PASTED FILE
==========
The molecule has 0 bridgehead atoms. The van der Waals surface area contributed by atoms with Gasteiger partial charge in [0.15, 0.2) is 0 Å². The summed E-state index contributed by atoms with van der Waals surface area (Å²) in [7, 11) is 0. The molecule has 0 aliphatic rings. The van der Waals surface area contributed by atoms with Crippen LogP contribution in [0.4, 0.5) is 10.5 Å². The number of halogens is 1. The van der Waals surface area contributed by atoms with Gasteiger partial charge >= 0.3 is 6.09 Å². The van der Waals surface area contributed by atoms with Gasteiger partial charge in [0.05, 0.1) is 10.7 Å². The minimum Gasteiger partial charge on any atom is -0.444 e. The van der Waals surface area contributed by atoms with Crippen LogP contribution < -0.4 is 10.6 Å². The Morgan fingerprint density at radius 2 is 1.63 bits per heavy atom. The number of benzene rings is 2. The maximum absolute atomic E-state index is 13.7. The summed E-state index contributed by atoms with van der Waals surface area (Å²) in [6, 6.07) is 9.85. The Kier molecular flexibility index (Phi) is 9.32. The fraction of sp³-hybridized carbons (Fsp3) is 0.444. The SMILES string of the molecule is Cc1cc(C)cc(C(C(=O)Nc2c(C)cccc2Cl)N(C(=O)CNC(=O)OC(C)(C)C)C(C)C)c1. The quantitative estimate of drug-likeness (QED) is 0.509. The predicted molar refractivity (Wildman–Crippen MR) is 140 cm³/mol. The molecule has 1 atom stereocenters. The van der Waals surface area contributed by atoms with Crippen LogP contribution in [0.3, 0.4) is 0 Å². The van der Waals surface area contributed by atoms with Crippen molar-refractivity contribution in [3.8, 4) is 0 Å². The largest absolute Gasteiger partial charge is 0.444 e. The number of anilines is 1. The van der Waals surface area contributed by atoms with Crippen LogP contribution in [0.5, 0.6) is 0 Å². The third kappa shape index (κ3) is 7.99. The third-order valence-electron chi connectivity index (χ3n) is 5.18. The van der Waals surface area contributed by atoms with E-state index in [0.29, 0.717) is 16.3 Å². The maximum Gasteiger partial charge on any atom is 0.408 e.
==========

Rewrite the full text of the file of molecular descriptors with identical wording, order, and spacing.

The molecule has 0 bridgehead atoms. The van der Waals surface area contributed by atoms with Gasteiger partial charge in [0.15, 0.2) is 0 Å². The summed E-state index contributed by atoms with van der Waals surface area (Å²) in [7, 11) is 0. The molecule has 0 aliphatic rings. The van der Waals surface area contributed by atoms with Crippen LogP contribution in [0.4, 0.5) is 10.5 Å². The number of halogens is 1. The van der Waals surface area contributed by atoms with Gasteiger partial charge >= 0.3 is 6.09 Å². The van der Waals surface area contributed by atoms with Gasteiger partial charge in [0.05, 0.1) is 10.7 Å². The minimum Gasteiger partial charge on any atom is -0.444 e. The van der Waals surface area contributed by atoms with Crippen LogP contribution < -0.4 is 10.6 Å². The Morgan fingerprint density at radius 2 is 1.63 bits per heavy atom. The number of benzene rings is 2. The maximum absolute atomic E-state index is 13.7. The summed E-state index contributed by atoms with van der Waals surface area (Å²) in [6, 6.07) is 9.85. The Kier molecular flexibility index (Phi) is 9.32. The fraction of sp³-hybridized carbons (Fsp3) is 0.444. The SMILES string of the molecule is Cc1cc(C)cc(C(C(=O)Nc2c(C)cccc2Cl)N(C(=O)CNC(=O)OC(C)(C)C)C(C)C)c1. The quantitative estimate of drug-likeness (QED) is 0.509. The predicted molar refractivity (Wildman–Crippen MR) is 140 cm³/mol. The molecule has 1 atom stereocenters. The van der Waals surface area contributed by atoms with Crippen LogP contribution in [0.3, 0.4) is 0 Å². The van der Waals surface area contributed by atoms with Crippen molar-refractivity contribution in [3.8, 4) is 0 Å². The largest absolute Gasteiger partial charge is 0.444 e. The number of anilines is 1. The van der Waals surface area contributed by atoms with Crippen LogP contribution in [0.5, 0.6) is 0 Å². The third kappa shape index (κ3) is 7.99. The third-order valence-electron chi connectivity index (χ3n) is 5.18. The van der Waals surface area contributed by atoms with E-state index in [0.29, 0.717) is 16.3 Å². The maximum Gasteiger partial charge on any atom is 0.408 e.